The other important design characteristic of the SBGH271 as it relates to the case is the wide open, bezel free case construction. The crystal is abutted by the midcase directly, which gives the whole package a very integrated and solid feel. You might think that with an open design like this, you’d wind up with a “Nomos effect” of the watch feeling bigger than it actually is due to an “all dial” design, but in my experience the opposite seems to be true. This watch feels compact to me, in large part because of the barrell like shape of the case. 

Ultimately, any Grand Seiko is a showcase for the positively mind blowing Zaratsu polishing, and the Rikka doesn’t disappoint in this regard. The geometry of the polished sides is complex, with dual polished edges meeting at the lugs to form a diamond shaped endpoint. The midcase is brushed and provides contrast to the polished bevels, but in practice this is rarely seen in daily wear, so the watch presents as almost fully polished, and dramatically so. 

No matter how many times I see a Grand Seiko with this style of Zaratsu polishing, I’m endlessly blown away by it. The fact that this level of finishing is so attainable is still one of the great stories of modern watchmaking, and I firmly believe it has to be seen and worn to be fully understood. 


The Rikka’s textured green dial is inspired by waving fields of grass, which is meant to recall the Japanese summer. While I certainly accept Grand Seiko at their word here, I have to be honest: the dial itself does not conjure memories or feelings of summer for me, personally. While it’s nice to really connect with the backstory of a watch (and it’s nice when a watch has a backstory to tell) with the Rikka I’ve found that my enjoyment of the watch, and the dial specifically, isn’t tied to any particular thought or feeling I carry for the summer months. The truth is, I’m not even a big fan of summer. New Hampshire is really humid from June through August, and there are a lot of black flys, and it’s just generally not my favorite time of year. But, and this is the key but, I love a really well executed green dial.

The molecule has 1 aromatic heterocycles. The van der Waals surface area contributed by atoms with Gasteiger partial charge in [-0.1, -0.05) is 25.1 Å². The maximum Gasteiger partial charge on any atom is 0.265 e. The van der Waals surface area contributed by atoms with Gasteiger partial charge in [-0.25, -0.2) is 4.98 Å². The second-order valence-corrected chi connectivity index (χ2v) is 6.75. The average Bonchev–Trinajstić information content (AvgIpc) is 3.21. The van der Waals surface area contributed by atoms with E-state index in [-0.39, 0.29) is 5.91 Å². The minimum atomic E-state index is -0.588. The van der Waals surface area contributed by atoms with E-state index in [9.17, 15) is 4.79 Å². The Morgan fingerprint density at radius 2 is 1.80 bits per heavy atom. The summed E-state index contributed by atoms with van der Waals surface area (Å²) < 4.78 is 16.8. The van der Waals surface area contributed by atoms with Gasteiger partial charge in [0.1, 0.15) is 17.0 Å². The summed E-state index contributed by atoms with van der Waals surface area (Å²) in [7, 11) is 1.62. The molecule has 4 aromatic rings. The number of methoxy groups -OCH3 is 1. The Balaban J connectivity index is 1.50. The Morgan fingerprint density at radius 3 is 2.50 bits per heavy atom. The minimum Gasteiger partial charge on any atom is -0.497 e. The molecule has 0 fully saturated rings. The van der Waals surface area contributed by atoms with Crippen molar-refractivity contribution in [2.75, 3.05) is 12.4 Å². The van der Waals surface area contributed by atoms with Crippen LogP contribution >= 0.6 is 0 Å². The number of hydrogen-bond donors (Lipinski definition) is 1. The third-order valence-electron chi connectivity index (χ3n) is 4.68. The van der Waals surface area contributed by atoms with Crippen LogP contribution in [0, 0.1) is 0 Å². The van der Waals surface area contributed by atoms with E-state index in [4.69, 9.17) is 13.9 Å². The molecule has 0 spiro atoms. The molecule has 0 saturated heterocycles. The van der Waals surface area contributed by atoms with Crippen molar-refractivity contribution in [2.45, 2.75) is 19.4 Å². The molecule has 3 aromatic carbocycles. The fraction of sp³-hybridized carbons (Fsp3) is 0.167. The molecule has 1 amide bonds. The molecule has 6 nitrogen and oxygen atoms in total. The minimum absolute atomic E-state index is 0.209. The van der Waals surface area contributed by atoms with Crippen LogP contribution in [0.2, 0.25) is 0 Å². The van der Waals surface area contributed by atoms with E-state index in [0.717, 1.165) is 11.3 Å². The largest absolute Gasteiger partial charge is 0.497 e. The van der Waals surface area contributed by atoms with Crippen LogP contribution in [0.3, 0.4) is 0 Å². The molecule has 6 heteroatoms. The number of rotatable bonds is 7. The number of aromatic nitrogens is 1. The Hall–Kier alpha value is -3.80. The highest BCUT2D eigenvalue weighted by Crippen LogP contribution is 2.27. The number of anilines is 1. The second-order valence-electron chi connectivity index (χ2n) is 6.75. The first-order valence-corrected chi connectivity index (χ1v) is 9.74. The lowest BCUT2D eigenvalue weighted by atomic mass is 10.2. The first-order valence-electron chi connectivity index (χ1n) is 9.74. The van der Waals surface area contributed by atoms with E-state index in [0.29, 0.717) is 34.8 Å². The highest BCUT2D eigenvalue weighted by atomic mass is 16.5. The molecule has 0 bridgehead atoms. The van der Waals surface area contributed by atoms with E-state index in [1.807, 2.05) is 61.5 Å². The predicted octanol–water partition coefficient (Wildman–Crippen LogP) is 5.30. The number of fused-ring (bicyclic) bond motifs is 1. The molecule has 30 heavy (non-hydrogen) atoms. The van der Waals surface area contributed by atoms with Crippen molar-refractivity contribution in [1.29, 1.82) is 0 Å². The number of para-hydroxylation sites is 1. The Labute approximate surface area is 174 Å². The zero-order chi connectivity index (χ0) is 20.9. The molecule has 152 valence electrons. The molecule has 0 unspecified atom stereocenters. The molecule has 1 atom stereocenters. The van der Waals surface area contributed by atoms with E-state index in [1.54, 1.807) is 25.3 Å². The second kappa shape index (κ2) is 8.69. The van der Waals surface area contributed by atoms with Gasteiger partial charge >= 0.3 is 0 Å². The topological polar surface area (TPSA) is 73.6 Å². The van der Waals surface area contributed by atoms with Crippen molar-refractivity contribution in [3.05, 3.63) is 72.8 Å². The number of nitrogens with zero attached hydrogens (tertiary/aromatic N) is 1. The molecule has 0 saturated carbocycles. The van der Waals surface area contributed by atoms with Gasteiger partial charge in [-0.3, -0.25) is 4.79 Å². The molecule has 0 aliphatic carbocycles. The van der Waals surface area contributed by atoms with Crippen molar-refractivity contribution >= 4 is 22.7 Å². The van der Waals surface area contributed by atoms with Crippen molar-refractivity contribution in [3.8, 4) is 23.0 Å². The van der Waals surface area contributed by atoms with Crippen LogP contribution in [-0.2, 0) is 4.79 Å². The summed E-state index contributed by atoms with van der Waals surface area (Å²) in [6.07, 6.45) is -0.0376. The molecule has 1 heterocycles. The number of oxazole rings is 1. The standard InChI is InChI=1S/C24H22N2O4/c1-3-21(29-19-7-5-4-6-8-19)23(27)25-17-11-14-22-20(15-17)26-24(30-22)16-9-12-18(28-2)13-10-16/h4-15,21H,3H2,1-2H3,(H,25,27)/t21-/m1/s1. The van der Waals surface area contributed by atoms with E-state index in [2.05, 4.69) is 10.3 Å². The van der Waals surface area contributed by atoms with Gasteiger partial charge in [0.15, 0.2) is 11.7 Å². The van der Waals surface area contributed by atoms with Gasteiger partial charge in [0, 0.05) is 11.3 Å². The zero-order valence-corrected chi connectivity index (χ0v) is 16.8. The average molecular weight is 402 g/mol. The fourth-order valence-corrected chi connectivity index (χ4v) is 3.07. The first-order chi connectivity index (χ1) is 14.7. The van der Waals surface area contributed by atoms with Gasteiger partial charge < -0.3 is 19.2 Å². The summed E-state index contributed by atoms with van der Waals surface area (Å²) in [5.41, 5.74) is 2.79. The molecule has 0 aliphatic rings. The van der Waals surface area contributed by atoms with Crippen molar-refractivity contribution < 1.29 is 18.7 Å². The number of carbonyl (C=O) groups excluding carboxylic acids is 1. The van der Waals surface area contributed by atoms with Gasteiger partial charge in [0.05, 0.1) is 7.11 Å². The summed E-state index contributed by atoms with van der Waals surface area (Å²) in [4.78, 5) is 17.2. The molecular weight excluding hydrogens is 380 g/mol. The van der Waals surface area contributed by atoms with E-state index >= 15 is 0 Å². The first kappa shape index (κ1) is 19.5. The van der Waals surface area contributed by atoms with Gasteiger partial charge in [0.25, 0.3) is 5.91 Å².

Green is an unusual dial color, and although I think most people are OK with green in theory, thinking about it in the context of a watch, it’s easy to see why it doesn’t sit quite right with some people. It’s not very versatile, and it doesn’t have the same ability to fly under the radar as a blue or black dial might. Add in the gold accents and the flash of the Zaratsu polish, and you have a watch in the SBGH271 that is pretty out front in any situation you might find yourself in, so you have to really commit.

For me, the Rikka’s dial is endlessly rewarding. The texture has the appearance of tiny little waves moving across the dial’s surface horizontally (on the blue SBGH273, the orientation is flipped and the waves run vertically), and I enjoy the way they look a little like an EKG readout. Privately (I guess not so privately anymore) I refer to it is the “Joy Division dial,” for its resemblance to the Unknown Pleasures album cover, but with early English post-punk being about as far away from traditional Japanese craft as I think you can get, it seems like that’s one of those weird connections that sits in my brain and my brain alone. 

Something that I learned quickly as an owner of the SBGH271 is how the tone and character of the dial changes dramatically in different lighting conditions. Indoors, if light isn’t shining directly on the dial, the texture is completely lost, and the color turns to a dark shade of green, even bordering on black. Outdoors, when fully exposed to light, every small ridge is visible with the naked eye, and the green tone is far lighter and takes on a shimmering, radiating quality. It’s quite spectacular and the novelty hasn’t worn off. I also like the idea that in most situations the dial doesn’t read as anything very special at all – there’s some pleasure to be had in knowing that there’s more going on that most people, if they notice the watch at all, will never see.